MLA Citation Tutorial
A. One AuthorB. Two to Three AuthorsC. Three or More AuthorsD. Work in an AnthologyE. Corporate AuthorF. No AuthorG. E-BookH. Entry in an Encyclopedia/DictionaryI. Edition other than the FirstJ. Introduction, Foreword, Preface, or AfterwordK. TranslationL. Government Publication
A. Basic Journal ArticleB. Journal Article from an Online PeriodicalC. Journal Article from Library DatabaseD. Magazine ArticleE. Magazine Article from DatabaseF. Newspaper ArticleG. Google ScholarH. Research Starter Articles
A. Basic Web PageB. Document from a Web siteC. No Author
A. Video or DVDB. Sound RecordingC. Musical Composition
A. Works of ArtB. Online Image
A. LectureB. Online Course Materials
A. EmailB. Indirect SourcesC. TwitterC. Speeches, Lectures or Oral Presentations
This is the "Images & Art" page of the "MLA Citation Style 7th edition" guide.
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MLA Citation Style 7th edition   Tags: citations, citing, mla, mla_style, sources  

A guide to help with formatting your citations in MLA style.
Last Updated: Jun 9, 2017 URL: Print Guide RSS Updates

Images & Art Print Page

About Citing Works of Art

When citing an image or piece of art, note the artist's name, the title of the piece of art, the date of composition, and the institution that houses it. 

For reproductions of art, include the publication information for the source where it appears.

For each type of source in this guide, both the general form and a specific example will be provided.

The following format will be used:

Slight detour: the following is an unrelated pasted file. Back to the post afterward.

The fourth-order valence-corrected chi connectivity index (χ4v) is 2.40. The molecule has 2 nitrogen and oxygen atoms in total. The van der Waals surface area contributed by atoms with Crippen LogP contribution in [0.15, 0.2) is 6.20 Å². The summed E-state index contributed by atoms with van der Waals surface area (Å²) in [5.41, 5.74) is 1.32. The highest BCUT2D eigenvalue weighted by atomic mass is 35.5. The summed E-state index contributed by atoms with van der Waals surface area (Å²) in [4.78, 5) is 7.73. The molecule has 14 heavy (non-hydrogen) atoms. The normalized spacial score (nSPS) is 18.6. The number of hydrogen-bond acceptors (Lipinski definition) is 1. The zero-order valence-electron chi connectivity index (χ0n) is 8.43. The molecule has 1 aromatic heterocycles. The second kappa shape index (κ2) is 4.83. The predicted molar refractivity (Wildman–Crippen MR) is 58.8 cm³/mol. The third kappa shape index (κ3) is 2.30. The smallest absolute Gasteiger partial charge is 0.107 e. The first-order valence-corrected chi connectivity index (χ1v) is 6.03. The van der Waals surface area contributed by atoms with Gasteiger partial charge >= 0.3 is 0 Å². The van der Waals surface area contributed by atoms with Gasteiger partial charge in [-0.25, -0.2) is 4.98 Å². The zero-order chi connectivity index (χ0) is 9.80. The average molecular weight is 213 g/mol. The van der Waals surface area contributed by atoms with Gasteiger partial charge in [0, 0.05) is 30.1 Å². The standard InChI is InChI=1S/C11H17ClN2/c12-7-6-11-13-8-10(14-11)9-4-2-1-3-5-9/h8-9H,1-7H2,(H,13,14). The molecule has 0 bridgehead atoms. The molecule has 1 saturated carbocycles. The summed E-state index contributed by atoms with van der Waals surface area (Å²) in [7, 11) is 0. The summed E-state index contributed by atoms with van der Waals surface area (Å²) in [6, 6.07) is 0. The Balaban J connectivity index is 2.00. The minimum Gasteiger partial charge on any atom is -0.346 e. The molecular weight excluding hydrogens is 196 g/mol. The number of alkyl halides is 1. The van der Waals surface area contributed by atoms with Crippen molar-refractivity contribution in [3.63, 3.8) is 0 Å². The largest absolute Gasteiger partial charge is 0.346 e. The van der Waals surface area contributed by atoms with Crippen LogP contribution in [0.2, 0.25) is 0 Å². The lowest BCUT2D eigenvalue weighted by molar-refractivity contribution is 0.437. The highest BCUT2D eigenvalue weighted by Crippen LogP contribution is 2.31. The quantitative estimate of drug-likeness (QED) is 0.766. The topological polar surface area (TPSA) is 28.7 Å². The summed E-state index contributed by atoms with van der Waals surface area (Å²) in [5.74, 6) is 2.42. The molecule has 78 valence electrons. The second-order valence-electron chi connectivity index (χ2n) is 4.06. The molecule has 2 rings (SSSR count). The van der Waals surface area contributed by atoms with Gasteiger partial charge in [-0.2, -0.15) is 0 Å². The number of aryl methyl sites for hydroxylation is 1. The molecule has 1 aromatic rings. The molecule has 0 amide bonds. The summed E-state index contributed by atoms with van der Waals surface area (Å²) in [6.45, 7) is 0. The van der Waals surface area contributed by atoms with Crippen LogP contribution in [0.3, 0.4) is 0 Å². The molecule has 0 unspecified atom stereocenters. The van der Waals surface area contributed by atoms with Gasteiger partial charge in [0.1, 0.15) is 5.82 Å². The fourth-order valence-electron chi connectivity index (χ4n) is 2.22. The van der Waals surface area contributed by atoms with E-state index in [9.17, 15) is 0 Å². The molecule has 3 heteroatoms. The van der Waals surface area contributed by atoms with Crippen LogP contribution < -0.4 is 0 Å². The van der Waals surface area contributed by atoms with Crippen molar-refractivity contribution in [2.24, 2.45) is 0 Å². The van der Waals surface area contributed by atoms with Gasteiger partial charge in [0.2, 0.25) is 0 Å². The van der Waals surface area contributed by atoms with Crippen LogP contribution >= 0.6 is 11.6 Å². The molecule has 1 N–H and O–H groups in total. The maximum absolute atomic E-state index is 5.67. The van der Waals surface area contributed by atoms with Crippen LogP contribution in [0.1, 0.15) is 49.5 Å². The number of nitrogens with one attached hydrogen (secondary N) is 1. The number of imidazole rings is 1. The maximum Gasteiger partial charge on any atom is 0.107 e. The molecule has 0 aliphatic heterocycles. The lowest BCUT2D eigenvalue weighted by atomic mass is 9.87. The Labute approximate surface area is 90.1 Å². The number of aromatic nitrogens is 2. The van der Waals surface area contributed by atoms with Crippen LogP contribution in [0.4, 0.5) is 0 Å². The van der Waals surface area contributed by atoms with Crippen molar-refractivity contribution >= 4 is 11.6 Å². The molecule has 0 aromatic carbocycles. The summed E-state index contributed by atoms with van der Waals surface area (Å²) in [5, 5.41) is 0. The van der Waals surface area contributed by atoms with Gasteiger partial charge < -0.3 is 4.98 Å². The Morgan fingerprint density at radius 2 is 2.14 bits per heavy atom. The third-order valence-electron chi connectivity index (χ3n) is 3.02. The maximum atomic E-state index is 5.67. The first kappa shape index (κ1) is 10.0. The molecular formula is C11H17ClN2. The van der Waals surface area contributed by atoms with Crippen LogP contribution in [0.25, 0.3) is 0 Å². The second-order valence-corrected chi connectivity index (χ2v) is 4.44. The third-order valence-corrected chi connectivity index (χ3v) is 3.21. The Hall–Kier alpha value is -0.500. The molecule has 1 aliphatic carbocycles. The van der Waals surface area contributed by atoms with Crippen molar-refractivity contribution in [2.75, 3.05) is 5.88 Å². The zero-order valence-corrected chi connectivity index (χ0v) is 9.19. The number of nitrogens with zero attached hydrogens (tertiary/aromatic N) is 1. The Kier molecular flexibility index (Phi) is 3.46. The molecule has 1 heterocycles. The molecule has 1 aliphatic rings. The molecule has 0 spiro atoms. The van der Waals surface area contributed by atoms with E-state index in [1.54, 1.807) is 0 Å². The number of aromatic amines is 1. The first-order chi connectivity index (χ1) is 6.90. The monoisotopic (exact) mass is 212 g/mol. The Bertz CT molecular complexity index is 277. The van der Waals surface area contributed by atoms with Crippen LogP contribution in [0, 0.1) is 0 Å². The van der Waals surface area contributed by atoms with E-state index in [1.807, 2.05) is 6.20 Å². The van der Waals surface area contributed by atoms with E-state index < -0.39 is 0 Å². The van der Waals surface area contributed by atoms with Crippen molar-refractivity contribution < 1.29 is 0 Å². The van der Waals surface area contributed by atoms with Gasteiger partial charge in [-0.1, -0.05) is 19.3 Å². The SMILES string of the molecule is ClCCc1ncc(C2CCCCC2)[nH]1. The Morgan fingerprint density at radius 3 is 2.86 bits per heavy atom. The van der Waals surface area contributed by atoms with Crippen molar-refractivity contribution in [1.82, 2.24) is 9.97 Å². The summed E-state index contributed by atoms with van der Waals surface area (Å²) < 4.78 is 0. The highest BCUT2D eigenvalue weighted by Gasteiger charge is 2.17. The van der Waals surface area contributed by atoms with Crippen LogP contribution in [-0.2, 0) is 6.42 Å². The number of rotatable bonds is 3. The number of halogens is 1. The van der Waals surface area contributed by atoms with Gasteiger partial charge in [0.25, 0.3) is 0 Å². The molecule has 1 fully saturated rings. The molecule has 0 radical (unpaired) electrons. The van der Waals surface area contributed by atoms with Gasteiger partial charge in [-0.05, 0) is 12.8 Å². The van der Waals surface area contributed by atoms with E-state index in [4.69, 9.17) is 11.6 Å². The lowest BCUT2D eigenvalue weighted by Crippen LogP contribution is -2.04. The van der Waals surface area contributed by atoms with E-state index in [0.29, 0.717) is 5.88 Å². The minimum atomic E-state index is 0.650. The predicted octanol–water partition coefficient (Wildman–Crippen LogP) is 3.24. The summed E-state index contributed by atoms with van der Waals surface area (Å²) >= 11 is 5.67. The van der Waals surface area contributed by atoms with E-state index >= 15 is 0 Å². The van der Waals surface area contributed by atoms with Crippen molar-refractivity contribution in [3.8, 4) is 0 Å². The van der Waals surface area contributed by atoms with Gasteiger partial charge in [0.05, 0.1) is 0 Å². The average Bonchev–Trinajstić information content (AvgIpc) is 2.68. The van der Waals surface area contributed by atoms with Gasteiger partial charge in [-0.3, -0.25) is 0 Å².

Parenthetical Citation - entry that appears in the body of your paper.

Works Cited - entry that appears at the end of your paper.

Information on citing and several of the examples were drawn from the MLA Handbook (7th ed.)

Numbers in parentheses refer to specific pages in the manual.


Citing Images: Basiic Guidelines

Tips for citing a work of art, including a painting, a sculpture, a lithograph, a photograph, or other similar work:

These are the guidelines to follow when you are referencing a piece of art that you viewed "in person."

1. Artist's last name, artist's first name. If the artist is unknown (as might be the case with a traditional work of art or with a historical artifact from a museum), simply begin your citation with the title.

2. Title of work (in italics).  If there is no title, provide a brief description of the item, enclosed in square brackets.

3. Date of composition (if the date is unknown, use the abbreviation n.d.; if the date is uncertain, use c. for circa, as in the first example below)

4. Medium of composition (Lithograph, Bronze, Oil on canvas, Graphite on paper, Photograph)

5. Name of the museum or other institution that houses the work.  If the work is in a private collection, use "Collection of. . . ."  If the collector is unknown, or prefers to remain anonymous, use Private Collection.

6. Provide the name of the city where the institution or collection is located, if applicable. If the collector is anonymous, do not include a city name


Learn More

Learn more about the Modern Language Association style from the association website.

A clearly organized and well presented document offering details on various levels of MLA citation style. 

An alternative to College of the Rockies Library MLA Citation Style Guide

The Online Writing Lab at Purdue University offers an online resource which can be used in some cases.  However, it does not include everything required for citing sources in one place.

The MLA Style does not cover Canadian government sources, and has only a limited section on American government resources.

Please refer to the staff at the Library Reference Desk for clarification when citing Canadian government sources.

Librarians at SFU have created what is considered the definitive resource for use when citing Canadian Government documents and online resources in MLA Style.


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